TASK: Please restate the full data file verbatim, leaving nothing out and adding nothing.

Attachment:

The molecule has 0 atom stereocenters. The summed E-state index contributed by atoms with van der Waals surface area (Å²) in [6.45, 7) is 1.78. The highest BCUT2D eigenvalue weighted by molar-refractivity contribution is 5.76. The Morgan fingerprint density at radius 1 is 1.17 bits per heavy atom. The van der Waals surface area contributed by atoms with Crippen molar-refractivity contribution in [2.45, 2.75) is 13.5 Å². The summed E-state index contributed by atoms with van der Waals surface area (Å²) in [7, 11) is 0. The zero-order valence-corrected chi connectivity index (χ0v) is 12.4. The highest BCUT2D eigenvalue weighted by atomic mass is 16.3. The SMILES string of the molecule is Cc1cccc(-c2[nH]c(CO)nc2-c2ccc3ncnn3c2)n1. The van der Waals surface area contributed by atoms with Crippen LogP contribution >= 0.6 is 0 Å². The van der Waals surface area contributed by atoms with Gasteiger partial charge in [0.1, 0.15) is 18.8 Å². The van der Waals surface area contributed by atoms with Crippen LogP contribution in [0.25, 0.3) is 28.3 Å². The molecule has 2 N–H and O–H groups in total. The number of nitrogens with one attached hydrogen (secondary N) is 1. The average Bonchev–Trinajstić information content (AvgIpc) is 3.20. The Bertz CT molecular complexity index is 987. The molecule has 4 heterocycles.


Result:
The molecule has 0 atom stereocenters. The summed E-state index contributed by atoms with van der Waals surface area (Å²) in [6.45, 7) is 1.78. The highest BCUT2D eigenvalue weighted by molar-refractivity contribution is 5.76. The Morgan fingerprint density at radius 1 is 1.17 bits per heavy atom. The van der Waals surface area contributed by atoms with Crippen molar-refractivity contribution in [2.45, 2.75) is 13.5 Å². The summed E-state index contributed by atoms with van der Waals surface area (Å²) in [7, 11) is 0. The zero-order valence-corrected chi connectivity index (χ0v) is 12.4. The highest BCUT2D eigenvalue weighted by atomic mass is 16.3. The SMILES string of the molecule is Cc1cccc(-c2[nH]c(CO)nc2-c2ccc3ncnn3c2)n1. The van der Waals surface area contributed by atoms with Crippen LogP contribution >= 0.6 is 0 Å². The van der Waals surface area contributed by atoms with Gasteiger partial charge in [0.1, 0.15) is 18.8 Å². The van der Waals surface area contributed by atoms with Crippen LogP contribution in [0.25, 0.3) is 28.3 Å². The molecule has 2 N–H and O–H groups in total. The number of nitrogens with one attached hydrogen (secondary N) is 1. The average Bonchev–Trinajstić information content (AvgIpc) is 3.20. The Bertz CT molecular complexity index is 987. The molecule has 4 heterocycles.